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If you have never read the book ‘The ONE Thing’ by Gary Keller, we recommend making it your next read. He does a great job of providing simple, yet insightful information on how to maximize the use of your time and achieve amazing results! Below is an outline of some the biggest, most impactful takeways from the book.

The Domino Effect: small actions done consistently over time accumulate into major outcomes

  • A single domino is capable of bringing down another domino that is actually 50 percent larger
  • The 18th domino would be the height of the Leaning Tower of Pisa
  • Number 57 would practically span the distance from Earth to the Moon
  • Takeaway: ‘Extraordinary success is sequential, not simultaneous’
Habit Building
  • Build one habit at a time
  • Give each habit enough time: researchers have found that it takes an average of 66 days to acquire a new habit. At first, it takes hard work and focused effort to produce consistent follow through. However, over time it takes less discipline to maintain the habit.
  • Get very good at one thing, then tackle the next challenge. Being mediocre at multiple things leaves you in the same place.
Live by Priority
  • Purpose without priority is powerless
  • Goal Setting to the Now
    • Someday Goal
      • What’s the ONE thing I want to do someday?
    • Five-Year Goal
      • Based on my someday goal, what’s the ONE thing I can do in the next five years?
    • One-Year Goal
      • Based on my five-year goal, what’s the ONE thing I can do this year?
    • Monthly Goal
      • Based on my One-year goal, what’s the ONE thing I can do this month?
    • Weekly Goal
      • Based on my Monthly goal, what’s the ONE thing I can do this week?
    • Daily Goal
      • Based on my weekly goal, what’s the ONE thing I can do today?
    • Right Now
      • Based on my Daily goal, what’s the ONE thing I can do right now?
  • “In three separate studies, psychologists observed 262 students to see the impact of visualization on outcomes. The students were asked to visualize in one of two ways: Those in one group were told to visualize the outcome and the others were told to visualize the process needed to achieve a desired outcome. In the end, students who visualized the process performed better across the board – they studies earlier and more frequently and earned higher grades than those who simply visualized the outcome.” –  pg. 152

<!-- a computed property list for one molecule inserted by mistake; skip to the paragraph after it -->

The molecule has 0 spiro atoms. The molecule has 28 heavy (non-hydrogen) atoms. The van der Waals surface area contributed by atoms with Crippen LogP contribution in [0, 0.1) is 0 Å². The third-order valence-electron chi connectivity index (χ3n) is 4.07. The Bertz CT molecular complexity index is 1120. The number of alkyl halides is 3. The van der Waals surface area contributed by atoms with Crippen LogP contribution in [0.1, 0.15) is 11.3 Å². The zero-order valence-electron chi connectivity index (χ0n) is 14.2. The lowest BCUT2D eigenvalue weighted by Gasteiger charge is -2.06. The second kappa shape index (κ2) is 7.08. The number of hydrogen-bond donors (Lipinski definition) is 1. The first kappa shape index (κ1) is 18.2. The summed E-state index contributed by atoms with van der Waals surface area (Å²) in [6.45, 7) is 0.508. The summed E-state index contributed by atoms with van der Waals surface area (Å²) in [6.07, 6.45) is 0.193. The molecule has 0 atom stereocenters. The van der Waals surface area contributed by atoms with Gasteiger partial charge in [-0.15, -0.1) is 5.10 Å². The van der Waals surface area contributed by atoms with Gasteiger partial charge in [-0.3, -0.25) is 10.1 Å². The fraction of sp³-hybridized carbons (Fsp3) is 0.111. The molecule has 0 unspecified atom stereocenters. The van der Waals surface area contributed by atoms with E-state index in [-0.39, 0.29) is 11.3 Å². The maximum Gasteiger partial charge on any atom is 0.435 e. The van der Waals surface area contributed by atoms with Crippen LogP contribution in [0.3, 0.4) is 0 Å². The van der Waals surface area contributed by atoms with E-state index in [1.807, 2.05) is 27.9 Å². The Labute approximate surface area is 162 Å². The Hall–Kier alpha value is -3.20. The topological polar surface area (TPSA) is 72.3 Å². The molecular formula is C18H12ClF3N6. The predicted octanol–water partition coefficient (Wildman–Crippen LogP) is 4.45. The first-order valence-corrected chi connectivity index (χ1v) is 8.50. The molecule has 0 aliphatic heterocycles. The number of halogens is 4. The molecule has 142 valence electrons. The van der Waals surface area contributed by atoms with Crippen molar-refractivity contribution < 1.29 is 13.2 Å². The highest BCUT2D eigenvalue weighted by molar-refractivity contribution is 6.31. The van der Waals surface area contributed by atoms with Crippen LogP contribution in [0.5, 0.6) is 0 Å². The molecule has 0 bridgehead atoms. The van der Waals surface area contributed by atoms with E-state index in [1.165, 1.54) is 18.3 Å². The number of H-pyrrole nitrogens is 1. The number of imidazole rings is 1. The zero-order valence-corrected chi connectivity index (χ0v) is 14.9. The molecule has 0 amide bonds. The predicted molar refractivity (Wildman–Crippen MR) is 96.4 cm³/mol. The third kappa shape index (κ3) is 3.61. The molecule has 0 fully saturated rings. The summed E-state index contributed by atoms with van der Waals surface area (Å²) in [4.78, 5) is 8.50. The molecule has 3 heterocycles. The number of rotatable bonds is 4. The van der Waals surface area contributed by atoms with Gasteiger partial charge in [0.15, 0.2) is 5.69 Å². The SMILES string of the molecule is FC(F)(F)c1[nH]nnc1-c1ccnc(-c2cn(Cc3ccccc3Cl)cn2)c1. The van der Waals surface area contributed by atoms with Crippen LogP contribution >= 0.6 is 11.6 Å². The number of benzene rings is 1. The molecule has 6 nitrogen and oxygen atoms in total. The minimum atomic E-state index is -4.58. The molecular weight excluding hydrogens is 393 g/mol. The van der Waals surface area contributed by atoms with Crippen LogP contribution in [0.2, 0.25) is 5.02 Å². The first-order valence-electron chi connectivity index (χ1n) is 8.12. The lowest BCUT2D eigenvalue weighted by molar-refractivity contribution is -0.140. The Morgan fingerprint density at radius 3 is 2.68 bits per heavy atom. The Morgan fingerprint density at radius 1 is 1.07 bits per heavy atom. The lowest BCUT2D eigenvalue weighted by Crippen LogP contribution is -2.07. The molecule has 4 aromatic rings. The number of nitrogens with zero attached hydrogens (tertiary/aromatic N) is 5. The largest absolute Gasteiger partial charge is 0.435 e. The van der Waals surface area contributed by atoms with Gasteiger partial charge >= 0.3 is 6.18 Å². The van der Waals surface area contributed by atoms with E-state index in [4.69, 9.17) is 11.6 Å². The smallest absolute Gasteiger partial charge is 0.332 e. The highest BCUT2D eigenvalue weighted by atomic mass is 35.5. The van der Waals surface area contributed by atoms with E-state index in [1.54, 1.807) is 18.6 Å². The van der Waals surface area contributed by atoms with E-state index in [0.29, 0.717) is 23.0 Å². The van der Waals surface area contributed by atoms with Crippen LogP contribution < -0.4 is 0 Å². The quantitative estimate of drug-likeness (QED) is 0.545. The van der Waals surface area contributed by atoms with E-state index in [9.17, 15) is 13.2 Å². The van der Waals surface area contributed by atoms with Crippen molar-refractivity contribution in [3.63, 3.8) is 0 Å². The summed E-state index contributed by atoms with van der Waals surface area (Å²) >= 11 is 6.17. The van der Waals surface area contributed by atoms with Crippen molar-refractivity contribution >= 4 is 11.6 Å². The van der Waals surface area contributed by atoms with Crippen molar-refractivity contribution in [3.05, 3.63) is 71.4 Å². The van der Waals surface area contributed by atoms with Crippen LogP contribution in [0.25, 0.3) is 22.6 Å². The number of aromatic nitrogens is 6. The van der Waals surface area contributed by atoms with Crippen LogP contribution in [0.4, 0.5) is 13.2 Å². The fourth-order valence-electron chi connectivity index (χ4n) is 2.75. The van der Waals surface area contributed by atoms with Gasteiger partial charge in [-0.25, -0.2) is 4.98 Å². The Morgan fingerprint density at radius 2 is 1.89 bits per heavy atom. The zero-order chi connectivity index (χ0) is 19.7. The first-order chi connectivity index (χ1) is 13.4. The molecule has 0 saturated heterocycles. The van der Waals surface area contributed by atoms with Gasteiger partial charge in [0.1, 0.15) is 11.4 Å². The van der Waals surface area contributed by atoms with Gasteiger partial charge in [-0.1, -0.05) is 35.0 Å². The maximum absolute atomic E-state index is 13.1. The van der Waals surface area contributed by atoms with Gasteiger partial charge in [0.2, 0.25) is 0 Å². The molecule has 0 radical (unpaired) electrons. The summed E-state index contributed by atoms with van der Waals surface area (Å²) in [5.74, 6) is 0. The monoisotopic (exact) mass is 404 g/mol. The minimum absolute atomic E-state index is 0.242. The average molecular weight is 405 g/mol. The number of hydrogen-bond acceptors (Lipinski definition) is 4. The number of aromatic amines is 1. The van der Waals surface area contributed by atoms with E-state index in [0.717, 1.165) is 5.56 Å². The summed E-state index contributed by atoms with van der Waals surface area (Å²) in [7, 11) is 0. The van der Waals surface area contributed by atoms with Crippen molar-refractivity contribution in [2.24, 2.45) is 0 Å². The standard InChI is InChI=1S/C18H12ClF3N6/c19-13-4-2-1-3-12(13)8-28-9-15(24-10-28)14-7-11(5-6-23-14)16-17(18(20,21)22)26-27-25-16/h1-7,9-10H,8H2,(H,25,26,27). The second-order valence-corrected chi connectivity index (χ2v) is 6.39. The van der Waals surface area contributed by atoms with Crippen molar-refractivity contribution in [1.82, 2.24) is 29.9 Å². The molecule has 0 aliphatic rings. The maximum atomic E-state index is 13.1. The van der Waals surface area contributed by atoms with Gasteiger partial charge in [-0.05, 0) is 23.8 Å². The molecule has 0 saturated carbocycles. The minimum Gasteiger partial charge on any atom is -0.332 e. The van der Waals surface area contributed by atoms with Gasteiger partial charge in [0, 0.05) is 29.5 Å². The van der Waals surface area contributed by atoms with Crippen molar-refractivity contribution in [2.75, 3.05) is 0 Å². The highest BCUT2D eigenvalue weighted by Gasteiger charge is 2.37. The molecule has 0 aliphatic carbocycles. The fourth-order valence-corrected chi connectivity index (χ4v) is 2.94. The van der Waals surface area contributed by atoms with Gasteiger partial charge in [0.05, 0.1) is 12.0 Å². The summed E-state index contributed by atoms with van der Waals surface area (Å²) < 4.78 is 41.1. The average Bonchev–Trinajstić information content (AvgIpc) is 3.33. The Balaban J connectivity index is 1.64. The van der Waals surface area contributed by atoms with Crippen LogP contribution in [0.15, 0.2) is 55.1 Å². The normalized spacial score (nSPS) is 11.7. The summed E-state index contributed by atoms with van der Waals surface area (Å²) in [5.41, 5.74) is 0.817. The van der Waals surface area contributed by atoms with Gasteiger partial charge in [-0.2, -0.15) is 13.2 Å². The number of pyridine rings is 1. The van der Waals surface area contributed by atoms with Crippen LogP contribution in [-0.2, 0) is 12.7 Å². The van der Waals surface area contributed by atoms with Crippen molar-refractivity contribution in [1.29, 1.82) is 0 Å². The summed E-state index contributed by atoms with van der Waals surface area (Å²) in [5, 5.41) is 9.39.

Lie #1: Everything Matters Equally
  • Achievers always have a sense of priority and don’t focus on being busy. Rather, they focus on being productive.
  • There is a difference between a ‘To-Do’ List and a ‘Success List’. The ‘To-Do’ list is all encompassing; it includes everything you need to do. The success list is focused: it defines the 20 percent of action that will generate 80 percent of your results.
  • “Selected effort creates almost all of the rewards” – pg. 37
  • You can take it even a step further and focus on one thing that, by doing it, makes everything else easier or unnecessary.
Lie #2: A Disciplined Life
  • “Success is actually a short race- a sprint fueled by discipline just long enough for habit to kick in and take over.” Pg. 55
  • “You can become successful with less disciple than you think, for one simple reason: success is about doing the right thing, not about doing everything right.” – pg. 55
Lie #3: Willpower is always on will-call
  • Willpower has a limited battery life but can be recharged with downtime. If you employ it for one task, there will be less power available for the next task unless you refuel.
  • When our willpower is low we tend to fall back on our default settings.
  • Lesson: Make doing what matters most a priority when your willpower is its highest. Do your most important thing early before your willpower is drawn down over the course of the day. If that means you have to get up earlier in order to ensure something is completed, make that a priority.
Lie #4: A Balanced Life
  • If you always live in the middle, it is hard for anything extraordinary to happen. The magic happens at the extremes. However, if you are always playing to the extremes there are consequences. Thus, it is not so much about balance as it is about counterbalance.
  • Counterbalance
    • To achieve an extraordinary result you must choose what matters most and give it all the time it demands.
    • Personal Life = Go Short: avoid long periods where you’re out of balance. Nothing should be left behind.
    • Professional Life = Go Long. Appreciate the fact that extraordinary results often require you to be out of balance for quite some time. Think about the great authors and inventors of the world, sacrifice is made for an amazing outcome.
  • “Imagine life is a game in which you are juggling five balls. The balls are called work, family, health, friends, and integrity. And you’re keeping all of them in the air. But one day you finally come to understand that work is a rubber ball. If you drop it, it will bounce back. The other four balls – family, health, friends, integrity – are made of glass. If you drop one of these, it will be irrevocably scuffed, nicked, perhaps even shattered.” –James Patterson
We hope you find this guidance and planning as useful as we did!